Skiplane Flying

Skiplane flying remains popular amongst a small but hearty group of pilots.

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Hitchcock Aviation’s Cessna 185 sits on a pair of Airglas LH-4000 retractable hydraulic skis in Stanley, Idaho. (Photo courtesy of Hitchcock Aviation)
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The type of ski you’ll fly with depends largely on the conditions. Flat, wide skis are best for powder, while retractable skis let you take off from dry pavement and land on snow or vice versa. (Photo courtesy of Hitchcock Aviation)
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Takeoffs and landings are a cinch when your runway is a miles-wide and -long frozen lake. (Photo courtesy of Thomas Dietrich)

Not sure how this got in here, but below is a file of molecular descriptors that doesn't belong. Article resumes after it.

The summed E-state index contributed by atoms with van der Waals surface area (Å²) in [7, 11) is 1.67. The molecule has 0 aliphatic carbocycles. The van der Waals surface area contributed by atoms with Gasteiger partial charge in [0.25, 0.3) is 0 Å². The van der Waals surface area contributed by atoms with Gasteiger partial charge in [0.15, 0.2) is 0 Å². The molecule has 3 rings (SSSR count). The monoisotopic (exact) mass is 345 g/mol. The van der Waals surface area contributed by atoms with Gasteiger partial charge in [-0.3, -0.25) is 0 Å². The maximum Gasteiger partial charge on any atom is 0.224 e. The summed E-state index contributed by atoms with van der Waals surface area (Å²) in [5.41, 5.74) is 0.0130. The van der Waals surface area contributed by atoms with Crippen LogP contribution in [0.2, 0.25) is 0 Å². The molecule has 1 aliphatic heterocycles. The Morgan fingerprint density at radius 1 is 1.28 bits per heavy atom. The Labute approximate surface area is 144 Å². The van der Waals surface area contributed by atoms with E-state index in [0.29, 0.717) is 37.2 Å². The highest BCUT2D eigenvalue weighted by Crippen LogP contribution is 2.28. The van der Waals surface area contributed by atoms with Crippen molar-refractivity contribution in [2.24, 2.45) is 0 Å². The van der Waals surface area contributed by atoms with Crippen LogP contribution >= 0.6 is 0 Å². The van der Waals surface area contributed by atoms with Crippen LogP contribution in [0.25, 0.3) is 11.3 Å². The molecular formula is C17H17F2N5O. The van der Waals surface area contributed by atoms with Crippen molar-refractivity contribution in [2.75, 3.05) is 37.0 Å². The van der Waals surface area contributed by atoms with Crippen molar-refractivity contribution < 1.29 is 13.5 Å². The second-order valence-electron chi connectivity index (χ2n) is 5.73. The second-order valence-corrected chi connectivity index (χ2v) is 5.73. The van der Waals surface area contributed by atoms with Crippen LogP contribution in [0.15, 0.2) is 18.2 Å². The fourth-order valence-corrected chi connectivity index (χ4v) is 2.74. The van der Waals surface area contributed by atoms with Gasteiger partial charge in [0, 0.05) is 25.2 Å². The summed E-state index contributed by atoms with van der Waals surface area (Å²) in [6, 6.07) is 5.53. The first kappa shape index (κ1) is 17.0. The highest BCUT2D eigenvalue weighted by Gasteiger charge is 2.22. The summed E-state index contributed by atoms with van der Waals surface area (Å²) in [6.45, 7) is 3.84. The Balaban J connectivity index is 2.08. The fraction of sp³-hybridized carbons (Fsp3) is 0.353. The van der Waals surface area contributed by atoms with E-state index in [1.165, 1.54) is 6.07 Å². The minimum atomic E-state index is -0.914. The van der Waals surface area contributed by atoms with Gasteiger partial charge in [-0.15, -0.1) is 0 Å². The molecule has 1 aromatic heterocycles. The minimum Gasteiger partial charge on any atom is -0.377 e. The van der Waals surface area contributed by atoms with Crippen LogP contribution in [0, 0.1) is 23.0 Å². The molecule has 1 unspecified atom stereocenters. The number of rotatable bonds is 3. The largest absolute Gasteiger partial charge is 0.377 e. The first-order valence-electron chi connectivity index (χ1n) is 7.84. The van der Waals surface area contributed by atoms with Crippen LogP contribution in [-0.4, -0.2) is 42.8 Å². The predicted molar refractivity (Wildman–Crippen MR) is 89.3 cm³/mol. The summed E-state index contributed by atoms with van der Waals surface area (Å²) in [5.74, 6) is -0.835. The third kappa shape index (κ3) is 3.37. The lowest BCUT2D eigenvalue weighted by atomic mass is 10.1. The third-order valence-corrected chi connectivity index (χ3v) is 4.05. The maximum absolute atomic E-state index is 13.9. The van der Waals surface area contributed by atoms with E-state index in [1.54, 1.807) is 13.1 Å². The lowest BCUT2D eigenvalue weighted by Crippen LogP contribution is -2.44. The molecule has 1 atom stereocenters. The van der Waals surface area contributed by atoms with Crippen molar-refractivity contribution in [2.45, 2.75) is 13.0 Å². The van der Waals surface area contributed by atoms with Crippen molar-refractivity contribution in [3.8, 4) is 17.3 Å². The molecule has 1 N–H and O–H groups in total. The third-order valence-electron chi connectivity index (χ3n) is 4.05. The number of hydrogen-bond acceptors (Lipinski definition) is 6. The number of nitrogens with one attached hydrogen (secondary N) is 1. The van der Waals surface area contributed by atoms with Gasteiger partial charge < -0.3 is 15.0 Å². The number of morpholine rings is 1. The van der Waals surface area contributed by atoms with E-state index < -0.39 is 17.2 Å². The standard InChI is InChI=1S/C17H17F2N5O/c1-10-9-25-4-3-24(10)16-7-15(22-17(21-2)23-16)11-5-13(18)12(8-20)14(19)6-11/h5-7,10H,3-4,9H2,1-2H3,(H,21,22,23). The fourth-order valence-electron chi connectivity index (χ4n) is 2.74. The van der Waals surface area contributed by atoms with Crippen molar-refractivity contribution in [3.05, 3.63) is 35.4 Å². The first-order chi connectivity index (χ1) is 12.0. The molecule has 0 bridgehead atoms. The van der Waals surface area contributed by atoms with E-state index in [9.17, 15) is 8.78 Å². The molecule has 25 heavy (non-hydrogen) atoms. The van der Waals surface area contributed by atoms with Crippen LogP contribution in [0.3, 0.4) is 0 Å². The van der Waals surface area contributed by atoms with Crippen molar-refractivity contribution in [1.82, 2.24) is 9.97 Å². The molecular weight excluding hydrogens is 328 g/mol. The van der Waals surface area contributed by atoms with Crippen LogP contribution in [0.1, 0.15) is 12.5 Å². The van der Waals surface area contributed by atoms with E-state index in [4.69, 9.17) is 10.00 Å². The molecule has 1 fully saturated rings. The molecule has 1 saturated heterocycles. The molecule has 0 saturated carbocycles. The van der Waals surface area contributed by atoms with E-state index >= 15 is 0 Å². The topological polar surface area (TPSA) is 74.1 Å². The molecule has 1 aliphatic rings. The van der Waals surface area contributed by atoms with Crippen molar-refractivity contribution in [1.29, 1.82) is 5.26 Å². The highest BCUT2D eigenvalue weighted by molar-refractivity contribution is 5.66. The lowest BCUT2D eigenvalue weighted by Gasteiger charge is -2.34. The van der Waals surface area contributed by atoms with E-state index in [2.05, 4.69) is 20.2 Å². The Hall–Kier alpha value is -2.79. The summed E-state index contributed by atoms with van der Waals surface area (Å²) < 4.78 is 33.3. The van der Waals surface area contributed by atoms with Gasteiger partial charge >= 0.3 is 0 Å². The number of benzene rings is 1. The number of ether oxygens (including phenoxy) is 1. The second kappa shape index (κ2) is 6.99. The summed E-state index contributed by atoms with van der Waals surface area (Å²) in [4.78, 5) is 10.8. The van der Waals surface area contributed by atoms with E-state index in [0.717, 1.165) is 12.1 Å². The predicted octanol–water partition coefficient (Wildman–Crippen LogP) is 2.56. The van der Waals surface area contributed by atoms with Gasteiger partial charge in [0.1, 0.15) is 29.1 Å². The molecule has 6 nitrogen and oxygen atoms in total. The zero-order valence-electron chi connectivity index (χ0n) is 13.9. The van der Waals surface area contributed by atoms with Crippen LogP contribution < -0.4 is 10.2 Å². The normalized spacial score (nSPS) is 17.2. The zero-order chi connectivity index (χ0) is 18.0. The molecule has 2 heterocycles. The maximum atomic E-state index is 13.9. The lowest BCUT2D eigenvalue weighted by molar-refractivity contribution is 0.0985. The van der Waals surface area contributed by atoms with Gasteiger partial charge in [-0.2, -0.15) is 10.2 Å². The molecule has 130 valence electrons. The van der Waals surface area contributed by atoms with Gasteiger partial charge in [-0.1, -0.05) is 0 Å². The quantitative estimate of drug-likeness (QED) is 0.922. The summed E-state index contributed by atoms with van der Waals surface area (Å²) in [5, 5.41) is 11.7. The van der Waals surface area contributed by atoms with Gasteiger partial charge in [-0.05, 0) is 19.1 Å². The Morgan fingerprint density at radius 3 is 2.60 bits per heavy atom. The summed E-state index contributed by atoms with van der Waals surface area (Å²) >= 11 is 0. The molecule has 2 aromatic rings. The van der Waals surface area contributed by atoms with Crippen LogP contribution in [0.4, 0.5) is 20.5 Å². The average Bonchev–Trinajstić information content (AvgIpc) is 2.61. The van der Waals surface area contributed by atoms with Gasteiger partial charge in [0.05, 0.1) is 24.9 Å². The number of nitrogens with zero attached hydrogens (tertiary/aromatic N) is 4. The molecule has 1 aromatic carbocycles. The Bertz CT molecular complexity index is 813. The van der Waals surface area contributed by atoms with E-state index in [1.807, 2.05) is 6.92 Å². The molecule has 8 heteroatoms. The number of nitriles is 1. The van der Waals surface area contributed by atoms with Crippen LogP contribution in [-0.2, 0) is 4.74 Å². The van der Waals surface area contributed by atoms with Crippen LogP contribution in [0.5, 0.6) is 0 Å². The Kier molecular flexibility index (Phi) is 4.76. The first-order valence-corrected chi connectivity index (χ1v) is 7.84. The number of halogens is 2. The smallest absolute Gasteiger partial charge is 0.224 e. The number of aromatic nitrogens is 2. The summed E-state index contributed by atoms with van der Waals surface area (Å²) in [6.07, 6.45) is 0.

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Winter hikers are deposited high up on New Zealand’s Mount Cook. (Photo courtesy of Hitchcock Aviation)
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When choosing a set of skis for your airplane, one of the most important factors to consider is whether to buy a set of straight skis that replace the wheels (or connect to them) or penetration skis that allow operations from hard surfaces and snow. The ideal, of course, are retractable hydraulic wheel-skis, which can be raised or lowered whenever the pilot chooses.
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For more on seaplane flying, checkout our feature, "Seaplane Heaven." (Photo courtesy of Hitchcock Aviation)